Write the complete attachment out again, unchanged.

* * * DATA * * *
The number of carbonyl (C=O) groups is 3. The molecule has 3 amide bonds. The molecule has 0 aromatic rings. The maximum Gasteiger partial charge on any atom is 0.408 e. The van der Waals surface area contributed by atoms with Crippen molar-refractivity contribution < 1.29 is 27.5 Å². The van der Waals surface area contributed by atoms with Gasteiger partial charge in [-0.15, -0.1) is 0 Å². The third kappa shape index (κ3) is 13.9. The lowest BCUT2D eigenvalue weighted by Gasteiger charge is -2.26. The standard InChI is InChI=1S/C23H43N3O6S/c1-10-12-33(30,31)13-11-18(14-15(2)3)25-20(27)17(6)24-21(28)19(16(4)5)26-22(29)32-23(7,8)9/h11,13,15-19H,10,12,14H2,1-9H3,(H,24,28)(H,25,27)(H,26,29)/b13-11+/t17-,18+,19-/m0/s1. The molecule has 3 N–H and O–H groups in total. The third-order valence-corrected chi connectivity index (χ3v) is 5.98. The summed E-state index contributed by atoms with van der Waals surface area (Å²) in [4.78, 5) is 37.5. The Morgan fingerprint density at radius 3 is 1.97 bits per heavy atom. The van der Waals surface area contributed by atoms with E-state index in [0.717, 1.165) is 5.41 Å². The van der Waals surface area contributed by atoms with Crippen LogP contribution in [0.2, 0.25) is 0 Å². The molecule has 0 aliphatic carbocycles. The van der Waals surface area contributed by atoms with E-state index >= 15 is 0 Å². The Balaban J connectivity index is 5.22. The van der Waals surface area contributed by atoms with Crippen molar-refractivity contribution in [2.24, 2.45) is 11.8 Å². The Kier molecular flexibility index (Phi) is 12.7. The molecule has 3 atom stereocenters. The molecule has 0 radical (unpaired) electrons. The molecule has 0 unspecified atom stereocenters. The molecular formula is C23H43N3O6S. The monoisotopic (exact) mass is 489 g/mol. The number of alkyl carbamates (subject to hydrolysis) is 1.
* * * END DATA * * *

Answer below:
The number of carbonyl (C=O) groups is 3. The molecule has 3 amide bonds. The molecule has 0 aromatic rings. The maximum Gasteiger partial charge on any atom is 0.408 e. The van der Waals surface area contributed by atoms with Crippen molar-refractivity contribution < 1.29 is 27.5 Å². The van der Waals surface area contributed by atoms with Gasteiger partial charge in [-0.15, -0.1) is 0 Å². The third kappa shape index (κ3) is 13.9. The lowest BCUT2D eigenvalue weighted by Gasteiger charge is -2.26. The standard InChI is InChI=1S/C23H43N3O6S/c1-10-12-33(30,31)13-11-18(14-15(2)3)25-20(27)17(6)24-21(28)19(16(4)5)26-22(29)32-23(7,8)9/h11,13,15-19H,10,12,14H2,1-9H3,(H,24,28)(H,25,27)(H,26,29)/b13-11+/t17-,18+,19-/m0/s1. The molecule has 3 N–H and O–H groups in total. The third-order valence-corrected chi connectivity index (χ3v) is 5.98. The summed E-state index contributed by atoms with van der Waals surface area (Å²) in [4.78, 5) is 37.5. The Morgan fingerprint density at radius 3 is 1.97 bits per heavy atom. The van der Waals surface area contributed by atoms with E-state index in [0.717, 1.165) is 5.41 Å². The van der Waals surface area contributed by atoms with Crippen LogP contribution in [0.2, 0.25) is 0 Å². The molecule has 0 aliphatic carbocycles. The van der Waals surface area contributed by atoms with E-state index >= 15 is 0 Å². The Balaban J connectivity index is 5.22. The van der Waals surface area contributed by atoms with Crippen molar-refractivity contribution in [2.24, 2.45) is 11.8 Å². The Kier molecular flexibility index (Phi) is 12.7. The molecule has 3 atom stereocenters. The molecule has 0 radical (unpaired) electrons. The molecule has 0 unspecified atom stereocenters. The molecular formula is C23H43N3O6S. The monoisotopic (exact) mass is 489 g/mol. The number of alkyl carbamates (subject to hydrolysis) is 1.